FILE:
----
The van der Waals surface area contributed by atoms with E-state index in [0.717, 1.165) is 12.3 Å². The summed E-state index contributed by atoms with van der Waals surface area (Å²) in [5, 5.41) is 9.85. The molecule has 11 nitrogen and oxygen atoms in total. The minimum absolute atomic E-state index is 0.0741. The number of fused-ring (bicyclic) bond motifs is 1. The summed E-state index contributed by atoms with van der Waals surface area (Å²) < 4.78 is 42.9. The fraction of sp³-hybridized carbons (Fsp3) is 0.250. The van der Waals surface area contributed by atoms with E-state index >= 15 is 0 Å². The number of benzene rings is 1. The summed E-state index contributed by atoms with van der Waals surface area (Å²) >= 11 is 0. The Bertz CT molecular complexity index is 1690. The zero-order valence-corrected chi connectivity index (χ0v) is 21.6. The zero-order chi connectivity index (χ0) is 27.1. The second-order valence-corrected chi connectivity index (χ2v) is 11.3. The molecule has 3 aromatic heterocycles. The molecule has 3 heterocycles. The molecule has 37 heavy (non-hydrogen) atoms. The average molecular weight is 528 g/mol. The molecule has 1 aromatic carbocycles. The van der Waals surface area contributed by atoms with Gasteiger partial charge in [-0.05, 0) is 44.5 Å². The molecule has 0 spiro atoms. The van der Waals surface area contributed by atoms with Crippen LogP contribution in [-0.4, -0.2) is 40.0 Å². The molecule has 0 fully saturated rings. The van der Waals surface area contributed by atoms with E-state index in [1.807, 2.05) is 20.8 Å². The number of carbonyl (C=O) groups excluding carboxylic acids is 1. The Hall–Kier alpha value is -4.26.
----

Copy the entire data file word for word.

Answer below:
The van der Waals surface area contributed by atoms with E-state index in [0.717, 1.165) is 12.3 Å². The summed E-state index contributed by atoms with van der Waals surface area (Å²) in [5, 5.41) is 9.85. The molecule has 11 nitrogen and oxygen atoms in total. The minimum absolute atomic E-state index is 0.0741. The number of fused-ring (bicyclic) bond motifs is 1. The summed E-state index contributed by atoms with van der Waals surface area (Å²) < 4.78 is 42.9. The fraction of sp³-hybridized carbons (Fsp3) is 0.250. The van der Waals surface area contributed by atoms with E-state index >= 15 is 0 Å². The number of benzene rings is 1. The summed E-state index contributed by atoms with van der Waals surface area (Å²) >= 11 is 0. The Bertz CT molecular complexity index is 1690. The zero-order valence-corrected chi connectivity index (χ0v) is 21.6. The zero-order chi connectivity index (χ0) is 27.1. The second-order valence-corrected chi connectivity index (χ2v) is 11.3. The molecule has 3 aromatic heterocycles. The molecule has 3 heterocycles. The molecule has 37 heavy (non-hydrogen) atoms. The average molecular weight is 528 g/mol. The molecule has 1 aromatic carbocycles. The van der Waals surface area contributed by atoms with Gasteiger partial charge in [-0.05, 0) is 44.5 Å². The molecule has 0 spiro atoms. The van der Waals surface area contributed by atoms with Crippen LogP contribution in [-0.4, -0.2) is 40.0 Å². The molecule has 0 fully saturated rings. The van der Waals surface area contributed by atoms with E-state index in [1.807, 2.05) is 20.8 Å². The number of carbonyl (C=O) groups excluding carboxylic acids is 1. The Hall–Kier alpha value is -4.26.